- The Washington Times - Friday, February 18, 2005

The NHL is dead.

Dead. Dead. Dead.

It is dead on Fun Street. It is dead in Columbus, Ohio, dead in Nashville, Tenn., dead in Raleigh, N.C., dead in perhaps as many as half its markets.

The NHL is dead, gone, out of here, a victim of its own hubris, a one-of-a-kind professional sports entity.

It is the one league that could least afford to turn its back on its fan base. Yet that is exactly what it has done, ostensibly for a larger good, though what it is, no one can be sure. The lords of the game expanded beyond their means, the owners spent beyond their means, and the players embraced positions beyond their means.

Now the game has elected to be a whole lot of nothing, which is a hard product to peddle to the public.

“We’re planning to have hockey next season,” commissioner Gary Bettman says.

That is the hope, as the two sides go back to crunch the difference between $49 million and $42.5 million, the sticking point in the respective salary-cap proposals. Next season, if it comes to pass, also could come with fewer teams, replacement players and an indifferent public.

That is where it all ended this week, mercifully so, considering the fraudulent alternative of a mini-regular season and a Stanley Cup accursed with a big, fat asterisk. Who could have kept a straight face while lugging it from town to town?

This is where the NHL is: Caps owner Ted Leonsis can consider the cancellation of a season a success, as someone accustomed to losing $20 million a season. That was his self-induced burden. No one pointed a gun to his head and forced him to award Jaromir Jagr a seven-year, $77 million contract.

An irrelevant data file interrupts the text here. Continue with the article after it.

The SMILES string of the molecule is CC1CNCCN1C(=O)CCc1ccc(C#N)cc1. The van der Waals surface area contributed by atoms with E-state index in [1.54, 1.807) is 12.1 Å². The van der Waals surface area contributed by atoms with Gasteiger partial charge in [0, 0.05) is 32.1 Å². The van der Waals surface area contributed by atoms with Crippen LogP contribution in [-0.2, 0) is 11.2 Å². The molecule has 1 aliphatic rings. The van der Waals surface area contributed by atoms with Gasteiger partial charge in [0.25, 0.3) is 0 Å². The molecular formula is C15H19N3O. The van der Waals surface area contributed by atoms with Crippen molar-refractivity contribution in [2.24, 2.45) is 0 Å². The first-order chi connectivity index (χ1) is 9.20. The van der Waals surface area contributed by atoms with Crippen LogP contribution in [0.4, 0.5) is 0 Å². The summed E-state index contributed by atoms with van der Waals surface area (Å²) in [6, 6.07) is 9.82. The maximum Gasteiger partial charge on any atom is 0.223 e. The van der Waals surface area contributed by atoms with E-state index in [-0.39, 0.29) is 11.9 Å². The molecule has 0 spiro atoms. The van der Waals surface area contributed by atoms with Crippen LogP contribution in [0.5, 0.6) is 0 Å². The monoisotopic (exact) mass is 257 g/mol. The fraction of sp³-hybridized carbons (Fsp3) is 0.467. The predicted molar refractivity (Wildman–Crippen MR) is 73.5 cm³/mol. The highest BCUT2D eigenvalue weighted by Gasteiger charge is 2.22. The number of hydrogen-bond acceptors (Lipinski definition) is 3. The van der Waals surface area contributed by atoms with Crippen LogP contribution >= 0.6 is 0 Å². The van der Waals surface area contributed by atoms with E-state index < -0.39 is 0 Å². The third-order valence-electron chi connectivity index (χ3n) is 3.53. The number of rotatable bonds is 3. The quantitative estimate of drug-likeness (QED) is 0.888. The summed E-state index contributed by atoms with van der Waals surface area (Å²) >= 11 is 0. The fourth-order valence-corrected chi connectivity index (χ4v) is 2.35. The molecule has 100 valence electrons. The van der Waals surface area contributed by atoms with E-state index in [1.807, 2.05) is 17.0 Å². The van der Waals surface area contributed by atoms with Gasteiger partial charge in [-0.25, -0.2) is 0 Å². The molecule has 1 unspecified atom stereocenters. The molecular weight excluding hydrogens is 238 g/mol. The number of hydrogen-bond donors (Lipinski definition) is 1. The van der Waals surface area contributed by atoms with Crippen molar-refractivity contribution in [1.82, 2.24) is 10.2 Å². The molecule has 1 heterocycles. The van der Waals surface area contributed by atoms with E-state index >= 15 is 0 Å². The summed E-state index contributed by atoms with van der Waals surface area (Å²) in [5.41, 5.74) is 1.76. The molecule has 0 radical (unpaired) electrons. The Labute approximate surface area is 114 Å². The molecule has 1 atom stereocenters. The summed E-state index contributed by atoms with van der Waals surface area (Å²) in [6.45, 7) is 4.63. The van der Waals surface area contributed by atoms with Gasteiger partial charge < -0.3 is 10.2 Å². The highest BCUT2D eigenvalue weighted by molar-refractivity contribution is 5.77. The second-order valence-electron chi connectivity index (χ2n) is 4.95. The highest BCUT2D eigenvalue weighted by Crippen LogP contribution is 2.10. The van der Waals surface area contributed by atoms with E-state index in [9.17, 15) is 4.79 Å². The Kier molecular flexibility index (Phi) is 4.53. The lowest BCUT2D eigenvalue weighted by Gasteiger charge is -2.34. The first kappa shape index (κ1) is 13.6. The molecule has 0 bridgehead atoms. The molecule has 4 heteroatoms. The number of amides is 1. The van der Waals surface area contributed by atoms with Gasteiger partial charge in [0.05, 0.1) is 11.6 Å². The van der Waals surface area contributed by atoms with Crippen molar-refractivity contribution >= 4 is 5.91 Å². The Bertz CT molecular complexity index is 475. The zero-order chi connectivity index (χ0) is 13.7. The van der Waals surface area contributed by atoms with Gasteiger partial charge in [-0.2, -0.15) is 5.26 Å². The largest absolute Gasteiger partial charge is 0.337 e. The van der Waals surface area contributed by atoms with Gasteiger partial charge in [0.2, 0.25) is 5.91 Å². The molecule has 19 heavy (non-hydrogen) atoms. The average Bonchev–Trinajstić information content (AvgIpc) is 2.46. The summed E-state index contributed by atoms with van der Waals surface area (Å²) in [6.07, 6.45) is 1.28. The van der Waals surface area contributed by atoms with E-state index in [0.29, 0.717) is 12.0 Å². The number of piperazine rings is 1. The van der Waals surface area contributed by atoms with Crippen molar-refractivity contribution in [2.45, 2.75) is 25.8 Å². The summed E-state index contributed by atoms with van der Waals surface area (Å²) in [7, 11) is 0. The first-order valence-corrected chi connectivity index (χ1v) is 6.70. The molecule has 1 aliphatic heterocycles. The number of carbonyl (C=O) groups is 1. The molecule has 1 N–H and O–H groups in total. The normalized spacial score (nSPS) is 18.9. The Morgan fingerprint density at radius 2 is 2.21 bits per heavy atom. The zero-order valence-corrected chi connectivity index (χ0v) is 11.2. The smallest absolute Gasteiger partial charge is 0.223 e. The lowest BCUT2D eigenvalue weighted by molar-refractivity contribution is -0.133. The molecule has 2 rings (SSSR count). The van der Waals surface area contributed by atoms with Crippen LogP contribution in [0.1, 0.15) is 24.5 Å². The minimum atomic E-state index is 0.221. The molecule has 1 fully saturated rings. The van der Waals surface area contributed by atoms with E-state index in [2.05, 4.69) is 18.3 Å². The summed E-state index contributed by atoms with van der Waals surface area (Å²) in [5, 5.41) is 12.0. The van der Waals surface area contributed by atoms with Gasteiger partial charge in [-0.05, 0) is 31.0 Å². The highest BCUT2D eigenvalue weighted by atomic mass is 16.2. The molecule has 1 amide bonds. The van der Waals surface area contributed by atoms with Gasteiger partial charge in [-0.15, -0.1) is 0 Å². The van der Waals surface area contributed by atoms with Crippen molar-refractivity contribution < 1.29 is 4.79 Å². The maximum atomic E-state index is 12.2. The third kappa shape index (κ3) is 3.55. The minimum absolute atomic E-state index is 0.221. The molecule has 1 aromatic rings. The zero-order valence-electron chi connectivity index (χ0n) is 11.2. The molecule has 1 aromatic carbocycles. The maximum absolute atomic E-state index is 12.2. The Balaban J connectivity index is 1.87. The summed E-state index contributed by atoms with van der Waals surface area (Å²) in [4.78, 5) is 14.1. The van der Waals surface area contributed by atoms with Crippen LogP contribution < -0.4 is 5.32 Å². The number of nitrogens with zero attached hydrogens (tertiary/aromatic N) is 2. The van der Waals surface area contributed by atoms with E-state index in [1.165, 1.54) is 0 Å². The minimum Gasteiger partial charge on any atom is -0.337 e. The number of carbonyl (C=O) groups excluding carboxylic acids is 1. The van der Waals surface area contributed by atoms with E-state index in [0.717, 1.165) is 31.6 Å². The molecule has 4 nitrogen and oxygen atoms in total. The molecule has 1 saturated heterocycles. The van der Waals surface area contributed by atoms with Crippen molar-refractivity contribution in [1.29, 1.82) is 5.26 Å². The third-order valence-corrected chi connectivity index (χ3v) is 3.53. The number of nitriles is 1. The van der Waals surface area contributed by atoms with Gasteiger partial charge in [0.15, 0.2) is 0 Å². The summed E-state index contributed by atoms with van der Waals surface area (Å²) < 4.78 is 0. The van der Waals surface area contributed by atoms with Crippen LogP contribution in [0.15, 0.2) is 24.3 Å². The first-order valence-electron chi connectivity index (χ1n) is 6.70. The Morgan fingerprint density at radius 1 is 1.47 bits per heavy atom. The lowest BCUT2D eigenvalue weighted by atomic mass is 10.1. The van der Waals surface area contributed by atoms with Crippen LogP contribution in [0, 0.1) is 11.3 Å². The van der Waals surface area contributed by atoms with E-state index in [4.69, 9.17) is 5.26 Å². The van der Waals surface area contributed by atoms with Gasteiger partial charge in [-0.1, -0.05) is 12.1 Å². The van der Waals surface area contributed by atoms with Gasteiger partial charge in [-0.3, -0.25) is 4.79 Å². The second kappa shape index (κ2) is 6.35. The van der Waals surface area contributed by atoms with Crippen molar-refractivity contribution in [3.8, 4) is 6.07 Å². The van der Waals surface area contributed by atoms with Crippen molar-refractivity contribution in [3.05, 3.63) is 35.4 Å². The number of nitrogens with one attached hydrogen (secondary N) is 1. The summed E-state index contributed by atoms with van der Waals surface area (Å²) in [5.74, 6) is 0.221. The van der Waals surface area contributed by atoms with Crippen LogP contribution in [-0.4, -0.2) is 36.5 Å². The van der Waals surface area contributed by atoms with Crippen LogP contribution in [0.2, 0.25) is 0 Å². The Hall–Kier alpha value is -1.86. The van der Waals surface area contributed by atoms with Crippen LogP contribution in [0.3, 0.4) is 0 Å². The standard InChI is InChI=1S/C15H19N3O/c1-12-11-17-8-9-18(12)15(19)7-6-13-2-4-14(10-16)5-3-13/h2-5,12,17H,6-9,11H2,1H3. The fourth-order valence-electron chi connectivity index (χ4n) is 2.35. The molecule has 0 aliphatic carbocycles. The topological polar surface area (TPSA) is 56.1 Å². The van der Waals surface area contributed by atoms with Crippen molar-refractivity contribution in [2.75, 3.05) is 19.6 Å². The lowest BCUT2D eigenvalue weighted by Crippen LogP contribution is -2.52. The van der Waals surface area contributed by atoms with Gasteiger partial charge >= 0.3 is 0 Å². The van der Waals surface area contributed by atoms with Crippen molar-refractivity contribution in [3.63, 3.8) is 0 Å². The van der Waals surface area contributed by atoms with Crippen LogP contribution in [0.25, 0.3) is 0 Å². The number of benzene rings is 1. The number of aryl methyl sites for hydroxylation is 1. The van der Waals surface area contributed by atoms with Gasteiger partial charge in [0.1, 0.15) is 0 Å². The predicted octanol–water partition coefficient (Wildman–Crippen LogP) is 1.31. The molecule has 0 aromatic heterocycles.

The implied position of the owners is: Save us from ourselves.

The hardest reality before hockey — and the one Bettman and all the rest appear not to acknowledge — has been the noticeable lack of passion amid its absence. Labor disputes have become all too common in professional sports. Each one usually prompts a taking of sides and regular condemnation on the airwaves and in print. In hockey’s case, at least anywhere south of Broad Street in Philadelphia, hockey’s absence has been accepted with barely a peep.

In the Washington region, there is more than a kernel of truth in the old assertion that the Caps have 15,000-17,000 supporters who attend the games, and not one more than that.

Hockey’s economic correction comes at an especially unsettling time for Leonsis, given what promises to be this region’s romancing of the Nationals. Washington was a baseball town long before it was anything else. There is certain to be a trickle-down effect that intrudes on the Caps.

Is this region large enough to accommodate the economic needs of four major professional sports teams, not counting the Mystics and D.C. United?

If not, the Caps are positioned to be the first to feel the pinch, exacerbated, no doubt, by a lost season and plenty of ill will.

Bettman took the fantasy position that he expects all the fans to return to the NHL. He must mean the fans in Canada and in certain cold-weather locales in the United States. Either that, or he prefers to be blind to the corrosive power of labor disputes in other professional sports leagues. At least in those instances, the level of support was far deeper than anything the NHL can claim.

Infomercials draw higher television ratings than the NHL.

You want to kill a conversation in one of the sports pubs around the region?

Bring up the NHL.

This labor dispute is one for the classroom. This is the blow-it-up-to-save-it strategy of the Vietnam War.

The NHL is only big league with footnotes and qualifiers. It largely has abandoned its Canadian roots in its quest to be on par with the NFL, NBA and Major League Baseball.

Give the NHL this: It has made history of sorts.

It is the first major professional sports league in North America to blow off a season because of a labor-management squabble.

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